|C-11A Shuttle Training Aircraft|
|Developed from||Grumman Gulfstream II|
The Shuttle Training Aircraft (STA) was a NASA training vehicle that duplicated the Space Shuttle's approach profile and handling qualities, allowing Space Shuttle pilots to simulate Shuttle landings under controlled conditions before attempting the task on board the orbiter. The STA was also flown to assess weather conditions just prior to Space Shuttle launches and landings.
NASA developed the STA using the Grumman Gulfstream II as the underlying aircraft platform. During the early phases of the Shuttle program, NASA considered using the Boeing 737 airliner as the basis for the STA, but rejected it due to cost and opted for the less-expensive Gulfstream II.
The aircraft's exterior was modified to withstand the high aerodynamic forces incurred during training sorties. A redesigned cockpit provided a high-fidelity simulation of the Shuttle Orbiter's controls and pilot vantage point; even the seats were fitted in the same position as those in the Space Shuttle.
The four STAs were normally located at the NASA Forward Operating Location in El Paso, Texas and rotated through Ellington Field (Houston, Texas) for maintenance. The STA was also used at Kennedy Space Center in Florida. It was primarily flown by astronauts practicing landings at the Shuttle Landing Facility and White Sands Space Harbor as well as to assess weather conditions prior to Space Shuttle launches and landings.
On December 3, 2003, a NASA Gulfstream II Shuttle Training Aircraft (STA) was flying a series of simulated shuttle landings to the Kennedy Space Center shuttle landing facility. On board the aircraft was an unidentified NASA astronaut pilot and two training personnel. The aircraft was on final approach at 13,000 feet when onboard instruments indicated a malfunction on one of the jet engine thrust reversers. The aircraft landed safely. A post-landing inspection showed that one of the 585-pound, 4-foot-wide, 5-foot-long thrust reversers had fallen off the aircraft. Divers later found the thrust reverser on the bottom of the nearby Banana River. An investigation showed that a bolt failed, releasing the part from the aircraft.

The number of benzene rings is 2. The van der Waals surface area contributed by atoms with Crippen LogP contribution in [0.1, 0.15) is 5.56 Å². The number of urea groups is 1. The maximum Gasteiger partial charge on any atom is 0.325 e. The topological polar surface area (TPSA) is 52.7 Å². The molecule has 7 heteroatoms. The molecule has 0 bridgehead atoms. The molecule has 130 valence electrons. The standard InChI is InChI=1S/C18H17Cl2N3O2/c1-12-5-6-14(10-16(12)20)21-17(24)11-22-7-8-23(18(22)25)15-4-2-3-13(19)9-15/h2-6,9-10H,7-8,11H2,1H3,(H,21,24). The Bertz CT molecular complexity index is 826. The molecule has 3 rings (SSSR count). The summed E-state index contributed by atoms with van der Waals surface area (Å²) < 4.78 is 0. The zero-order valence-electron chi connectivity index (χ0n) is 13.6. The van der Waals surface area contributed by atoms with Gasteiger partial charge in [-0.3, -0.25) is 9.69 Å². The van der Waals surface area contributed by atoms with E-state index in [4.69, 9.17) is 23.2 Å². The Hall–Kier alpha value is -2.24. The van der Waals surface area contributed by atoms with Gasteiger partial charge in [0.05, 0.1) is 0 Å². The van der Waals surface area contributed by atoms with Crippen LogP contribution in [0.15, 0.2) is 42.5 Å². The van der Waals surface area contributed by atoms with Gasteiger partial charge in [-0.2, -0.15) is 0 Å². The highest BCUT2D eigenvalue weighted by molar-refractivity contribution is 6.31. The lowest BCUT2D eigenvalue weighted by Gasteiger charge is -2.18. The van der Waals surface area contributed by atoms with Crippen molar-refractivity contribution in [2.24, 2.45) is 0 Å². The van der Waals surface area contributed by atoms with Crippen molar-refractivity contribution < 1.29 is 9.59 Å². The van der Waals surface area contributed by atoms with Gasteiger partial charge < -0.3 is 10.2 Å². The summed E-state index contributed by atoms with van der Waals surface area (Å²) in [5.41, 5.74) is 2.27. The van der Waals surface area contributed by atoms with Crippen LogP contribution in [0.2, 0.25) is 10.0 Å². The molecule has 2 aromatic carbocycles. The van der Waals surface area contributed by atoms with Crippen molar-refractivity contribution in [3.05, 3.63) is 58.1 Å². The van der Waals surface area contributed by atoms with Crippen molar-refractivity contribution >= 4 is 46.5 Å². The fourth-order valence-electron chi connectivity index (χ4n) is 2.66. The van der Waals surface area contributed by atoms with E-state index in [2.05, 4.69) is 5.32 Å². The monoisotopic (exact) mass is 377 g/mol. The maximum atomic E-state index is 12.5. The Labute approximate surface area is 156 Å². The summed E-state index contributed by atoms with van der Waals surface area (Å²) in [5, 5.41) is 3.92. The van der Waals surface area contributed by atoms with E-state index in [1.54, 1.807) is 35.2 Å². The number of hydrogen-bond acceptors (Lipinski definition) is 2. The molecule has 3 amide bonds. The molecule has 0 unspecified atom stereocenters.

The STA was particularly critical for Shuttle pilots in training because the Orbiter lacked atmospheric engines that would allow the craft to "go around" after a poor approach. After re-entry, the Shuttle was a very heavy glider (it was affectionately referred to as a 'flying brick') and as such had only one chance to land successfully.
To match the descent rate and drag profile of the real Shuttle at 37,000 feet (11,300 m), the main landing gear of the C-11A was lowered (the nose gear stayed retracted due to wind load constraints) and engine thrust was reversed. Its flaps could deflect upwards to decrease lift as well as downwards to increase lift.
Covers were placed on the left hand cockpit windows to provide the same view as from a Shuttle cockpit, and the left-hand pilot's seat was fitted with the same controls as a Shuttle. The STA's normal flight controls were moved to the right, where the instructor sat. Both seat positions had a head-up display (HUD).